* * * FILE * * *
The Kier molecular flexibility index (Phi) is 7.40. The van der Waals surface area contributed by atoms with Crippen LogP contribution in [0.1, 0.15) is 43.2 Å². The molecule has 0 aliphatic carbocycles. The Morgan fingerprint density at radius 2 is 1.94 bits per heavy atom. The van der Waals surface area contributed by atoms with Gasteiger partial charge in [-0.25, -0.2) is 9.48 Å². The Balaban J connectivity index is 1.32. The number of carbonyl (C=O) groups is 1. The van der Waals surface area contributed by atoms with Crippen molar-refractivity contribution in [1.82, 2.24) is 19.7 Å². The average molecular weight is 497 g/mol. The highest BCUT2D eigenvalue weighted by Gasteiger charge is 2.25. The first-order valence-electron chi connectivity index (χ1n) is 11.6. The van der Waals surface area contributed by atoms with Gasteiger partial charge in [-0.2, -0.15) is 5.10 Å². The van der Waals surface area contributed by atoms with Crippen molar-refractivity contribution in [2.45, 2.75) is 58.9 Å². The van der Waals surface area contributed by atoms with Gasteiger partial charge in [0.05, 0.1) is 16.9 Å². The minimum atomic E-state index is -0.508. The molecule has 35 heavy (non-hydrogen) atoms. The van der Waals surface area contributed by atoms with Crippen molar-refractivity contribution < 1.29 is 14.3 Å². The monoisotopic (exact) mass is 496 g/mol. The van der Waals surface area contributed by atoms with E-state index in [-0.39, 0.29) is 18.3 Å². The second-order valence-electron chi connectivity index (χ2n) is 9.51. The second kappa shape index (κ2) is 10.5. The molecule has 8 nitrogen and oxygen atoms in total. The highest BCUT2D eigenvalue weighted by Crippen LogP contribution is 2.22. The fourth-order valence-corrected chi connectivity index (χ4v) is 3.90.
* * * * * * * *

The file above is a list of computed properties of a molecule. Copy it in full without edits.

The Kier molecular flexibility index (Phi) is 7.40. The van der Waals surface area contributed by atoms with Crippen LogP contribution in [0.1, 0.15) is 43.2 Å². The molecule has 0 aliphatic carbocycles. The Morgan fingerprint density at radius 2 is 1.94 bits per heavy atom. The van der Waals surface area contributed by atoms with Gasteiger partial charge in [-0.25, -0.2) is 9.48 Å². The Balaban J connectivity index is 1.32. The number of carbonyl (C=O) groups is 1. The van der Waals surface area contributed by atoms with Crippen molar-refractivity contribution in [1.82, 2.24) is 19.7 Å². The average molecular weight is 497 g/mol. The highest BCUT2D eigenvalue weighted by Gasteiger charge is 2.25. The first-order valence-electron chi connectivity index (χ1n) is 11.6. The van der Waals surface area contributed by atoms with Gasteiger partial charge in [-0.2, -0.15) is 5.10 Å². The van der Waals surface area contributed by atoms with Crippen molar-refractivity contribution in [2.45, 2.75) is 58.9 Å². The van der Waals surface area contributed by atoms with Gasteiger partial charge in [0.05, 0.1) is 16.9 Å². The minimum atomic E-state index is -0.508. The molecule has 35 heavy (non-hydrogen) atoms. The van der Waals surface area contributed by atoms with Crippen molar-refractivity contribution < 1.29 is 14.3 Å². The monoisotopic (exact) mass is 496 g/mol. The van der Waals surface area contributed by atoms with E-state index in [-0.39, 0.29) is 18.3 Å². The second-order valence-electron chi connectivity index (χ2n) is 9.51. The second kappa shape index (κ2) is 10.5. The molecule has 8 nitrogen and oxygen atoms in total. The highest BCUT2D eigenvalue weighted by Crippen LogP contribution is 2.22. The fourth-order valence-corrected chi connectivity index (χ4v) is 3.90.